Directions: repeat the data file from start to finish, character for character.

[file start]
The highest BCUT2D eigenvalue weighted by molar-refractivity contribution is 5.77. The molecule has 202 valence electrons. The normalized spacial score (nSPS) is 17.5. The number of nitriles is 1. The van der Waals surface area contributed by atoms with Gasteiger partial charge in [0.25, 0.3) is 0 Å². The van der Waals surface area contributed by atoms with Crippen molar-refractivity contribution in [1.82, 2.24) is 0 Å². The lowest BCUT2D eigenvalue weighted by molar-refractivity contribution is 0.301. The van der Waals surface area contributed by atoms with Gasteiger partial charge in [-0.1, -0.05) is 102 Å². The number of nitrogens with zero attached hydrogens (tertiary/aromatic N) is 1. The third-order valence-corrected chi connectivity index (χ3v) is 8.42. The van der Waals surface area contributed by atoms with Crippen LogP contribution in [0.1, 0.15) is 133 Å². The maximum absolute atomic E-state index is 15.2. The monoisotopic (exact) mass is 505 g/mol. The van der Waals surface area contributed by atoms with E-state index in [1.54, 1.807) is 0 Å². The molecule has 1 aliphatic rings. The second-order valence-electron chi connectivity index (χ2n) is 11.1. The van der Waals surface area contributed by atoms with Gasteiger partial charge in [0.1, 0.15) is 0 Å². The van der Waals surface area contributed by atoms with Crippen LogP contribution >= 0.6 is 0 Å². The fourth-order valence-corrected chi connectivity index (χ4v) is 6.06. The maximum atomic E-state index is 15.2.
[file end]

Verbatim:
The highest BCUT2D eigenvalue weighted by molar-refractivity contribution is 5.77. The molecule has 202 valence electrons. The normalized spacial score (nSPS) is 17.5. The number of nitriles is 1. The van der Waals surface area contributed by atoms with Gasteiger partial charge in [0.25, 0.3) is 0 Å². The van der Waals surface area contributed by atoms with Crippen molar-refractivity contribution in [1.82, 2.24) is 0 Å². The lowest BCUT2D eigenvalue weighted by molar-refractivity contribution is 0.301. The van der Waals surface area contributed by atoms with Gasteiger partial charge in [-0.1, -0.05) is 102 Å². The number of nitrogens with zero attached hydrogens (tertiary/aromatic N) is 1. The third-order valence-corrected chi connectivity index (χ3v) is 8.42. The van der Waals surface area contributed by atoms with Crippen LogP contribution in [0.1, 0.15) is 133 Å². The maximum absolute atomic E-state index is 15.2. The monoisotopic (exact) mass is 505 g/mol. The van der Waals surface area contributed by atoms with E-state index in [1.54, 1.807) is 0 Å². The molecule has 1 aliphatic rings. The second-order valence-electron chi connectivity index (χ2n) is 11.1. The van der Waals surface area contributed by atoms with Gasteiger partial charge in [0.1, 0.15) is 0 Å². The van der Waals surface area contributed by atoms with Crippen LogP contribution >= 0.6 is 0 Å². The fourth-order valence-corrected chi connectivity index (χ4v) is 6.06. The maximum atomic E-state index is 15.2.